"Those are issues that are going to affect them whether they go on in science or whether they don't, and it gives them a little bit of experience thinking about things they wouldn't normally have in their curriculum at their schools," Rife said. "What we want them to get out of it is that as scientists and as researchers, we have to make decisions about our work sometimes. Even as human beings, we will be affected by science-related ethical issues and we need to be informed about these issues."

Student Accommodations

Rife said she and her colleagues targeted students from smaller institutions that might not typically have the opportunity to get this type of research experience.

JMU's location in the Friendly City and campus that combines state-of-the-art facilities with a community-oriented environment make it an ideal place to introduce undergraduates to the research arena.

"It was the best choice when it came down to location and the project in general. It's been interesting. I go to a really small school, so here it's a huge difference," said Katie Weihbrecht, a biology major at the University of Evansville in Indiana. "It's been a lot of fun because I've gotten to learn a lot of new techniques and things that I haven't actually gotten to do at my own school."

That goal is a natural fit for JMU, an institution that has become a national leader in emphasizing undergraduate research, Rife said.

JMU recently was named one of 35 "programs to look for" for undergraduate research by U.S. News and World Report and has seen its external funding for research programs increase more than 700 percent in the past 15 years.

"I think the JMU faculty are all really dedicated to working with undergraduates and helping them as they start their careers," Rife said. "This is giving them an opportunity to see what it would be like to be in a research laboratory, whether they would want to go on to graduate school, to go on to do this as a permanent career."

Faculty researchers also get the benefit of having the help of talented and dedicated students on a full-time basis, a luxury that is difficult to come by during the regular academic year.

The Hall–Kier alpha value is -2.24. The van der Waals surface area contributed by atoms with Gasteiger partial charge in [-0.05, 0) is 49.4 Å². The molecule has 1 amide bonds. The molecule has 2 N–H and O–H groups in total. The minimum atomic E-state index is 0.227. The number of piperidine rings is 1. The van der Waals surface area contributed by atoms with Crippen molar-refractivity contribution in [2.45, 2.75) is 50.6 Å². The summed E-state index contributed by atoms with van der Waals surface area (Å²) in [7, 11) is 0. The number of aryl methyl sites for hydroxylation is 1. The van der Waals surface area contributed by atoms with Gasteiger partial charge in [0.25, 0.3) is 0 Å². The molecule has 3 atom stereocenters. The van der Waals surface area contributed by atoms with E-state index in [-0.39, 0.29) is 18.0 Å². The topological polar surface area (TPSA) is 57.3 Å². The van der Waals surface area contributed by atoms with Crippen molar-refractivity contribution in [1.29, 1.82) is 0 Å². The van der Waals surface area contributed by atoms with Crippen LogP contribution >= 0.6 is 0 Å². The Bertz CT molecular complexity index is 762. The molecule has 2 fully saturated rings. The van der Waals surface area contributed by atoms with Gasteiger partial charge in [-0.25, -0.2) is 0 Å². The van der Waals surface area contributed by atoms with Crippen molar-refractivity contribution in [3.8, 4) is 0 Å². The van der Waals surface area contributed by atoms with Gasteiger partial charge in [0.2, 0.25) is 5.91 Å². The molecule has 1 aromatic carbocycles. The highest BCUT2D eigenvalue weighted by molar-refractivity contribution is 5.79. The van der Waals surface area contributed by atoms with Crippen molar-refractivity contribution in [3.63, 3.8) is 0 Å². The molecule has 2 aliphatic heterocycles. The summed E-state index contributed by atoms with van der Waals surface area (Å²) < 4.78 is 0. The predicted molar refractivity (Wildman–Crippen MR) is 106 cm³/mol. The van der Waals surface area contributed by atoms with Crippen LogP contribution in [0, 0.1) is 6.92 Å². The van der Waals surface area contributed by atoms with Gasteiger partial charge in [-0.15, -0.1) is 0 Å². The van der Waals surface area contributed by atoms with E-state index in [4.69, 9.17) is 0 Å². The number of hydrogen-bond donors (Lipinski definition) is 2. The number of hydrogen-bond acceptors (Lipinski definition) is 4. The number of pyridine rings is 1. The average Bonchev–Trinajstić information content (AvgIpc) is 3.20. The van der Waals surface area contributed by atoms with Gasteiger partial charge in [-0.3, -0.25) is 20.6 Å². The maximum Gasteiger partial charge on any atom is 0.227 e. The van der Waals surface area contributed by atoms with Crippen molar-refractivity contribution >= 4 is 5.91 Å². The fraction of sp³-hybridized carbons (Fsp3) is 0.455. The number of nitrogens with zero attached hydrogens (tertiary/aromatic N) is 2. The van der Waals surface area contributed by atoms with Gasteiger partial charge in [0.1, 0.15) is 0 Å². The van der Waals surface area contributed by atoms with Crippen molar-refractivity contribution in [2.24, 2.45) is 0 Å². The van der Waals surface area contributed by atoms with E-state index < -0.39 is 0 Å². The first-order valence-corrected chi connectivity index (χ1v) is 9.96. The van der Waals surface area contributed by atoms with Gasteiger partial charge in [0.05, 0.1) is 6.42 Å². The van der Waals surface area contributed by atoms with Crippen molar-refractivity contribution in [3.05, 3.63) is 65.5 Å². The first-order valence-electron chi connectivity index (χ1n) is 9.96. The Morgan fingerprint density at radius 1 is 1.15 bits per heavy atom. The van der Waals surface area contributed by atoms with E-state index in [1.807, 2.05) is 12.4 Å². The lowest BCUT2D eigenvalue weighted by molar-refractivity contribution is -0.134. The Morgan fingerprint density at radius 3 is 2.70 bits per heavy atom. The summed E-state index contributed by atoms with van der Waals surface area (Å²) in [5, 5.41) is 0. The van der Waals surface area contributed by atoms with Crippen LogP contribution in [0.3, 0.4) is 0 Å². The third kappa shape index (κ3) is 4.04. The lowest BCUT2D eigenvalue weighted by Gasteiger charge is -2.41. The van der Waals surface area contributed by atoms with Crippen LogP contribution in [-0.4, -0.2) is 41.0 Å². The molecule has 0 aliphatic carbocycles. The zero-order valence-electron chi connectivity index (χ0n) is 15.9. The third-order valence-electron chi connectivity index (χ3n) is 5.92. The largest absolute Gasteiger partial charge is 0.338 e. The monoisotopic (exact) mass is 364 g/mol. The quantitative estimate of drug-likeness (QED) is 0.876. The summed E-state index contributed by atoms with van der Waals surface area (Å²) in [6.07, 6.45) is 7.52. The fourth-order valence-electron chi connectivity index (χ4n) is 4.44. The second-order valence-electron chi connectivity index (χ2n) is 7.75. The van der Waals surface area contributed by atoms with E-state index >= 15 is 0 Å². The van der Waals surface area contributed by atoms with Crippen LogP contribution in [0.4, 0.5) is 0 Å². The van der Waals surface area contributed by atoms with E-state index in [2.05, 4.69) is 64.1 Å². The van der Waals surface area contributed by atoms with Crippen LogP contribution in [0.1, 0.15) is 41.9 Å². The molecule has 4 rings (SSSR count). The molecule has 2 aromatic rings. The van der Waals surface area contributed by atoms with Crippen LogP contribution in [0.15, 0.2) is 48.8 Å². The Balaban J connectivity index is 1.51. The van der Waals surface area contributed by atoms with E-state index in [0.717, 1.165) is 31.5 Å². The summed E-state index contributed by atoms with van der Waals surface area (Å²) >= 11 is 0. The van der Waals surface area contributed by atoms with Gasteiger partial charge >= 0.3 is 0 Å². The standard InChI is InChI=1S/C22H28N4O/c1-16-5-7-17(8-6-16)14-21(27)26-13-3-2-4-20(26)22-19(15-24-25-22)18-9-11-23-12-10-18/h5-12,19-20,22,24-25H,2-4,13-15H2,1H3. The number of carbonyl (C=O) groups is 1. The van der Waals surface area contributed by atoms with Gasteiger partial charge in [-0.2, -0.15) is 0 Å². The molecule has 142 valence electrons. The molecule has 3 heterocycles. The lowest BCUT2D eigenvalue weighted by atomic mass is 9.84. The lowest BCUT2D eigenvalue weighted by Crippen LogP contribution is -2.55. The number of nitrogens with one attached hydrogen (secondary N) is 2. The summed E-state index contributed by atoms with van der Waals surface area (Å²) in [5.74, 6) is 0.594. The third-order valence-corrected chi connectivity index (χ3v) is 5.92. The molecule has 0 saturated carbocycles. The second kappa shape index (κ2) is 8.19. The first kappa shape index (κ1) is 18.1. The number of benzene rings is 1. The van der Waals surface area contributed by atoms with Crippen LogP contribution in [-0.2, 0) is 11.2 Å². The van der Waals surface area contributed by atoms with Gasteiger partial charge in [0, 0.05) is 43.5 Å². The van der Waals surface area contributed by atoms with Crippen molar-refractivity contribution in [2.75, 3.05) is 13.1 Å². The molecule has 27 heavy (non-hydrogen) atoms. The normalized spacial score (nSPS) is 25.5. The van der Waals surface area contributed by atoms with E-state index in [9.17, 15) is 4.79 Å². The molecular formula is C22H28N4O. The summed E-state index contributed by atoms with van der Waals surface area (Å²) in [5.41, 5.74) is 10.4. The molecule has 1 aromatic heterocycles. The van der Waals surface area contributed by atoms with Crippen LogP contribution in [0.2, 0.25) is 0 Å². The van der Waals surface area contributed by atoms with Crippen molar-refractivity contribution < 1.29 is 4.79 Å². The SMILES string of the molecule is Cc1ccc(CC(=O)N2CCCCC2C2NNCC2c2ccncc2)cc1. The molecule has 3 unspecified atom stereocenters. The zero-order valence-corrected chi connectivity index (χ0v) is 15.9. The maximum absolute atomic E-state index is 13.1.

"I actually went to JMU as an undergraduate and worked in a lab, and for me it was a great experience. I got a lot of time with my advisor, a lot of one-on-one attention, and so it was really important to me to come back not necessarily to JMU but to an environment like that and have that same kind of experience again, and so far it's worked out great," said Dr. Steve Cresawn, assistant professor of biology at JMU and an REU researcher. Cresawn's research explores viruses that infect bacteria cells and the potential for their potential application in clinical and diagnostic tools.

"It's terrific because during the academic year, students come in maybe five or six hours a week, and it's really difficult to get much done," Cresawn said. "Over the summer, when there's not a lot else going on and people can be in the lab for several hours everyday, it makes it a lot easier. To me it's been invaluable."

JMU junior Chelsea White worked for Cresawn during the previous year but said the opportunity for intensive research in the summer has helped prepare her for future work.

"I've been doing research since I was a freshman here, but I think I've learned more this summer than I have in the past two years," White said. "I've been in a lab for hours every day and have been doing a lot of reading and a lot of learning about new procedures that I've never done before."

Heading Home

When the 10-week period ends July 25, the students present their research to the group and discuss the implications of their combined efforts. It's a practice that is vital to anyone who hopes to have a future career in science and research.

But whether or not their future plans include research, Rife said the connections they make during the program last a lifetime.

"We've had students write back and say that's it's been really helpful to them in graduate school. A lot of them have said they really appreciate all the friends that they met and made. And some of them write back and say, 'You know, I found out based on this that research really wasn't my thing,'" Rife said. "And even though you're kind of sad to hear that, that's a good thing for them. You're glad that this gave them an opportunity to find that out."


Published July 2009